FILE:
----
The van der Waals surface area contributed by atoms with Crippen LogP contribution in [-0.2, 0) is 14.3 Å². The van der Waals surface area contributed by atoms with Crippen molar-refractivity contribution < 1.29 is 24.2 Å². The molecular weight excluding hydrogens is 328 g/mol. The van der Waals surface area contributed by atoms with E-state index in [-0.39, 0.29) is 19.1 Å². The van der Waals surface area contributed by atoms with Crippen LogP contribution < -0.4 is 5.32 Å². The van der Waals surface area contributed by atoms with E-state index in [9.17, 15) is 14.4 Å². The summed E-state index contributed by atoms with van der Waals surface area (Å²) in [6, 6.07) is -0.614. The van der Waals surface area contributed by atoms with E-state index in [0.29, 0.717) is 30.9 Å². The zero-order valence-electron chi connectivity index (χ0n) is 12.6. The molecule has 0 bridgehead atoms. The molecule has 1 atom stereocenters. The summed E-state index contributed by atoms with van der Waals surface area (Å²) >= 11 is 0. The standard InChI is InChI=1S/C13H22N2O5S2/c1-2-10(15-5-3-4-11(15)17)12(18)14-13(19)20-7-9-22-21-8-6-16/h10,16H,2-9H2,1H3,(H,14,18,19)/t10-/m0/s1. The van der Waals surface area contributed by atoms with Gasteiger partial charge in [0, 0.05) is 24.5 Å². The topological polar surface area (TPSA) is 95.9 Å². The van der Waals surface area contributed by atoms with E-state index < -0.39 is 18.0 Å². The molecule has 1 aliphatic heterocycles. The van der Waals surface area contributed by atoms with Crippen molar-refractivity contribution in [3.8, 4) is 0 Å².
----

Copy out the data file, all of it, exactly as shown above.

The van der Waals surface area contributed by atoms with Crippen LogP contribution in [-0.2, 0) is 14.3 Å². The van der Waals surface area contributed by atoms with Crippen molar-refractivity contribution < 1.29 is 24.2 Å². The molecular weight excluding hydrogens is 328 g/mol. The van der Waals surface area contributed by atoms with E-state index in [-0.39, 0.29) is 19.1 Å². The van der Waals surface area contributed by atoms with Crippen LogP contribution < -0.4 is 5.32 Å². The van der Waals surface area contributed by atoms with E-state index in [9.17, 15) is 14.4 Å². The summed E-state index contributed by atoms with van der Waals surface area (Å²) in [6, 6.07) is -0.614. The van der Waals surface area contributed by atoms with E-state index in [0.29, 0.717) is 30.9 Å². The zero-order valence-electron chi connectivity index (χ0n) is 12.6. The molecule has 0 bridgehead atoms. The molecule has 1 atom stereocenters. The summed E-state index contributed by atoms with van der Waals surface area (Å²) >= 11 is 0. The standard InChI is InChI=1S/C13H22N2O5S2/c1-2-10(15-5-3-4-11(15)17)12(18)14-13(19)20-7-9-22-21-8-6-16/h10,16H,2-9H2,1H3,(H,14,18,19)/t10-/m0/s1. The van der Waals surface area contributed by atoms with Gasteiger partial charge in [0, 0.05) is 24.5 Å². The topological polar surface area (TPSA) is 95.9 Å². The van der Waals surface area contributed by atoms with E-state index < -0.39 is 18.0 Å². The molecule has 1 aliphatic heterocycles. The van der Waals surface area contributed by atoms with Crippen molar-refractivity contribution in [3.8, 4) is 0 Å².